About : History

The History of UFCW Local 951

When UFCW 951 was chartered by the federal government in September 1951, it was actually known as the Consolidated Independent Union (CIU).
Local 951 was chartered by the federal government in 1951, hence the name "951". At that time, the local union was not affiliated with an International Union, and operated as a consolidated independent union representing 200 West Michigan Meijer workers.

A campaign to end Local 951's status as independent union began in 1972. It took six years and two affiliation votes, but in 1978 the now 7,000 Local 951 members voted to join the Retail Clerks International Union (RCIU)  giving additional strength and voice to the membership.  

The following year, the RCIU merged with the Meat Cutter and Butcher Workmen to form the United Food and Commercial Workers, (UFCW) one of the largest international unions in the country. 

The 1980s brought additional growth and diversity to UFCW 951. In 1981, members of UFCW Local 20 voted to merge with UFCW 951. The following year, members of UFCW Local 36 made the same decision. These two mergers brought an additional 3,500 members to UFCW 951 expanded the employers and industries represented by the local. In addition to Meijer employees, UFCW 951 now represented workers at other grocery chains, as well as drug stores, food processing plants and nursing homes.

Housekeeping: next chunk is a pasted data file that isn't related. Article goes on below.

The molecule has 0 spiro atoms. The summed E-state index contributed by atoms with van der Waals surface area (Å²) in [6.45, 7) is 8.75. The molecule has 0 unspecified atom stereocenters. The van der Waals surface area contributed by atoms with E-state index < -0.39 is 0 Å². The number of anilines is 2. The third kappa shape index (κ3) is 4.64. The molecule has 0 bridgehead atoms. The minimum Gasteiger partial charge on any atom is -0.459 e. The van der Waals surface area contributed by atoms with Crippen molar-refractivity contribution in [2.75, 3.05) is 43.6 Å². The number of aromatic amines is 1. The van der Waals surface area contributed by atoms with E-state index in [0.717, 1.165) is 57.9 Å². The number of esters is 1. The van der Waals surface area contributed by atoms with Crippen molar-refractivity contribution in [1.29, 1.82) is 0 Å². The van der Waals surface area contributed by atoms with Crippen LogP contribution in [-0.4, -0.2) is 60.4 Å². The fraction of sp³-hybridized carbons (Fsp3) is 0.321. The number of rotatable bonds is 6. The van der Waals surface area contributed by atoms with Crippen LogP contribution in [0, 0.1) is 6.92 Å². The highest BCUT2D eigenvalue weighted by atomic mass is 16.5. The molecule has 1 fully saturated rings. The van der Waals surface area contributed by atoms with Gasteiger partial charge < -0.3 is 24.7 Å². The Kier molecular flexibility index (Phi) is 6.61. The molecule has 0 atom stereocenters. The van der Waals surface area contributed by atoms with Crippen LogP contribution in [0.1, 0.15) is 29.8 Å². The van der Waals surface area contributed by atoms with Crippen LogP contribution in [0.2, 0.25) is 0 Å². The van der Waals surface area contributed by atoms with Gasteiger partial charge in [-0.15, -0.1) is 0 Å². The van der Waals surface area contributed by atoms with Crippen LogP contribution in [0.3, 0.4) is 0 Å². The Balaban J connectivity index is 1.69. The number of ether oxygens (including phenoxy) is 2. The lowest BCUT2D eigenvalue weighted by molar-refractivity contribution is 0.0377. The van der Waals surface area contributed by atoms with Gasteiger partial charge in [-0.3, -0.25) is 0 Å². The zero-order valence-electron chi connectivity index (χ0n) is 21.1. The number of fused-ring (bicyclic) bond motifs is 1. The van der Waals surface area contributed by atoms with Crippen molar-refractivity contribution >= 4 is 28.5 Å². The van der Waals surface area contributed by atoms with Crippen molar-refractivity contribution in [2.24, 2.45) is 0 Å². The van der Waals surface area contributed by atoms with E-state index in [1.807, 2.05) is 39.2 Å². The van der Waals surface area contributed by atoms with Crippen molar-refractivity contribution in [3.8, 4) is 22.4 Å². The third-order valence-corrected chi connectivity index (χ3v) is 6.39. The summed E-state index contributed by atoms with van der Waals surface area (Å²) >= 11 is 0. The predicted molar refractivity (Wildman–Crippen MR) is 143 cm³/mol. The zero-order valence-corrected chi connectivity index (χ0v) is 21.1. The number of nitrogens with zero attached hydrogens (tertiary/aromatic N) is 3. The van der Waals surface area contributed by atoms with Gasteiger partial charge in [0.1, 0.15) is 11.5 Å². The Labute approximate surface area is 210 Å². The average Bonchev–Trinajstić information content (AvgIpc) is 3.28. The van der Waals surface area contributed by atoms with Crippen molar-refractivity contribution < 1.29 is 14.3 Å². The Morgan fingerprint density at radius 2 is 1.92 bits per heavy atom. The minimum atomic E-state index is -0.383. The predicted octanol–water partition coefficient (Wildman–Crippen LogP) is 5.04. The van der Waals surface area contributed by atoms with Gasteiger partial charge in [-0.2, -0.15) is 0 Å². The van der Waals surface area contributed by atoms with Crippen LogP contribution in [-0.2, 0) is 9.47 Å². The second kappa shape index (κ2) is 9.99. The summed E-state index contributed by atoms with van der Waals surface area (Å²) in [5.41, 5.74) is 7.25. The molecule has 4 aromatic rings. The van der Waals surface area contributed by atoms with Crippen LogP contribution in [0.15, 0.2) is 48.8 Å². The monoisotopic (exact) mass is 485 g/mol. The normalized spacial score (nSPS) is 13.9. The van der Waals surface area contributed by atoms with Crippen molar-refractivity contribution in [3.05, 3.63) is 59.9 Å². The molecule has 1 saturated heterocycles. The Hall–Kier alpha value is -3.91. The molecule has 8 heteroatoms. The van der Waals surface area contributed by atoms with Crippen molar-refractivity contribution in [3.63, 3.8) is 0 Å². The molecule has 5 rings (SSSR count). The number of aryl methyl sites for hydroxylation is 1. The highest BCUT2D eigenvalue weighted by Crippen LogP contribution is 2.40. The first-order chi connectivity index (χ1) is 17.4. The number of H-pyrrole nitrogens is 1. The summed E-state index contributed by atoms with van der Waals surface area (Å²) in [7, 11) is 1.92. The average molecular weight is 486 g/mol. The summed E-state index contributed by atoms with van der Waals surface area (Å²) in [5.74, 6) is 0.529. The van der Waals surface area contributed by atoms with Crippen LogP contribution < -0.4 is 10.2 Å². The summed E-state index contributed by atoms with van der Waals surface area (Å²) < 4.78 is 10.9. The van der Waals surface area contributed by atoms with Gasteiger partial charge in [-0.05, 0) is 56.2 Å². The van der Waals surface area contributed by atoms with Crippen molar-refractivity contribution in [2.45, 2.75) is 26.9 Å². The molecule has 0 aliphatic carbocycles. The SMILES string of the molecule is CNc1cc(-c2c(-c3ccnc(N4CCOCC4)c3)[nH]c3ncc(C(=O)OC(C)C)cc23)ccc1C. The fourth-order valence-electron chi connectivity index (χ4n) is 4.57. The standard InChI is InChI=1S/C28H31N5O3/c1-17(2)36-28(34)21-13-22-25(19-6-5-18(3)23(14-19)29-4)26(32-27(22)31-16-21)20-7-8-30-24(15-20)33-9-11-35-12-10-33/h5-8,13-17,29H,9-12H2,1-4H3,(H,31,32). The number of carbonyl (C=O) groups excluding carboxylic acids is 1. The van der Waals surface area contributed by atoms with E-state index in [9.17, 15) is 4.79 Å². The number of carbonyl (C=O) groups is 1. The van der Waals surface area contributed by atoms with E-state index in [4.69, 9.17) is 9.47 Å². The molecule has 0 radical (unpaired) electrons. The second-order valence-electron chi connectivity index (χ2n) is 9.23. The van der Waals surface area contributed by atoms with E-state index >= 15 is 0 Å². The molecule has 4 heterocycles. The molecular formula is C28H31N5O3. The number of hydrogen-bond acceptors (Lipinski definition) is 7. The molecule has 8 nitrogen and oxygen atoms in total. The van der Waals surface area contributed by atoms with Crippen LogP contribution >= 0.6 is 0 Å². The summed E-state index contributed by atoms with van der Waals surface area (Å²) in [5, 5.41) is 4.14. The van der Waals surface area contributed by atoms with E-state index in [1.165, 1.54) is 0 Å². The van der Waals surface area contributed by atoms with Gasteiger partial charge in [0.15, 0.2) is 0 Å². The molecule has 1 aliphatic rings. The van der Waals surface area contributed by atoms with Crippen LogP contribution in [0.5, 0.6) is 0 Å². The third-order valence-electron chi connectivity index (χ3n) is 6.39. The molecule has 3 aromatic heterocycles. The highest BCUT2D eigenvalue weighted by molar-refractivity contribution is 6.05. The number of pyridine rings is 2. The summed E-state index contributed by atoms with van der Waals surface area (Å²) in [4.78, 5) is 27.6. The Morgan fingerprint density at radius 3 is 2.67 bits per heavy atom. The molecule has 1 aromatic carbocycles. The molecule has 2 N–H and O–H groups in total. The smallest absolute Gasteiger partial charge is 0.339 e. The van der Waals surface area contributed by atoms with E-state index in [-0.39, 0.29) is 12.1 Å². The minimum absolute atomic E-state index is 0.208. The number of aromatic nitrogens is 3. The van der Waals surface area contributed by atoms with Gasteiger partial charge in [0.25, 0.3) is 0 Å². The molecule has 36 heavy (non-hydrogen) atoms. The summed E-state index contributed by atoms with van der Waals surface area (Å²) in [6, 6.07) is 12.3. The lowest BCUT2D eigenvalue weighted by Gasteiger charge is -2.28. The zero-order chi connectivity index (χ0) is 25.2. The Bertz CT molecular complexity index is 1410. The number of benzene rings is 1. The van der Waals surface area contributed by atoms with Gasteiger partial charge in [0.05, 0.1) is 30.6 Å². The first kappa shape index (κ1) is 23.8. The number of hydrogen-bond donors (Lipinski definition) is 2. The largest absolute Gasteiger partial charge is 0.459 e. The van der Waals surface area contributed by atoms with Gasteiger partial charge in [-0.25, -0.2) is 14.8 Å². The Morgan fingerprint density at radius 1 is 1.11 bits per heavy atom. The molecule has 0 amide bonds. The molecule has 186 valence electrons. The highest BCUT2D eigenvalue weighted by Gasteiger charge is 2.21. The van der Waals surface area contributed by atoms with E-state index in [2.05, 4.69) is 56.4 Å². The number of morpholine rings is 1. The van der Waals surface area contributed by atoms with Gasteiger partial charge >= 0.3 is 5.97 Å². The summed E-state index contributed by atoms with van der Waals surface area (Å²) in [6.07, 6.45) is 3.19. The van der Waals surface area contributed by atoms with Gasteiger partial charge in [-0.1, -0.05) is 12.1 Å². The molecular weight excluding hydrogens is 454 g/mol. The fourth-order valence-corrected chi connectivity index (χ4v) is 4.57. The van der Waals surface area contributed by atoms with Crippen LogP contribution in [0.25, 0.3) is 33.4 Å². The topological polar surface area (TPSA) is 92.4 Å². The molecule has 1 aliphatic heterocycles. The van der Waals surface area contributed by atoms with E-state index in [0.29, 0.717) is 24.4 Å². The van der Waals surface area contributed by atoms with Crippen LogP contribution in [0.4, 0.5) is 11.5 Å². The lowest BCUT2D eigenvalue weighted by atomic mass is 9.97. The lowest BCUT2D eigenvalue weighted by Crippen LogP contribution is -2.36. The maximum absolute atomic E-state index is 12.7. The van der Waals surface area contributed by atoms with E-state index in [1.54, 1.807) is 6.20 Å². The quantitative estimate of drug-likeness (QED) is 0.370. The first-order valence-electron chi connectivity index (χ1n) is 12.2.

UFCW 951 has continued to grow its membership, not through mergers, but successful organizing campaigns, where formerly non-union workers vote to join UFCW 951. Most recently approximately 1,200 workers at JBS, a slaughterhouse and processing plant voted for UFCW 951 representation, as did workers at Valley City Linen and Pearson Foods.

Today, UFCW 951 represents over 32,000 workers across Michigan and is the largest UFCW local in Michigan and the ninth largest in the nation.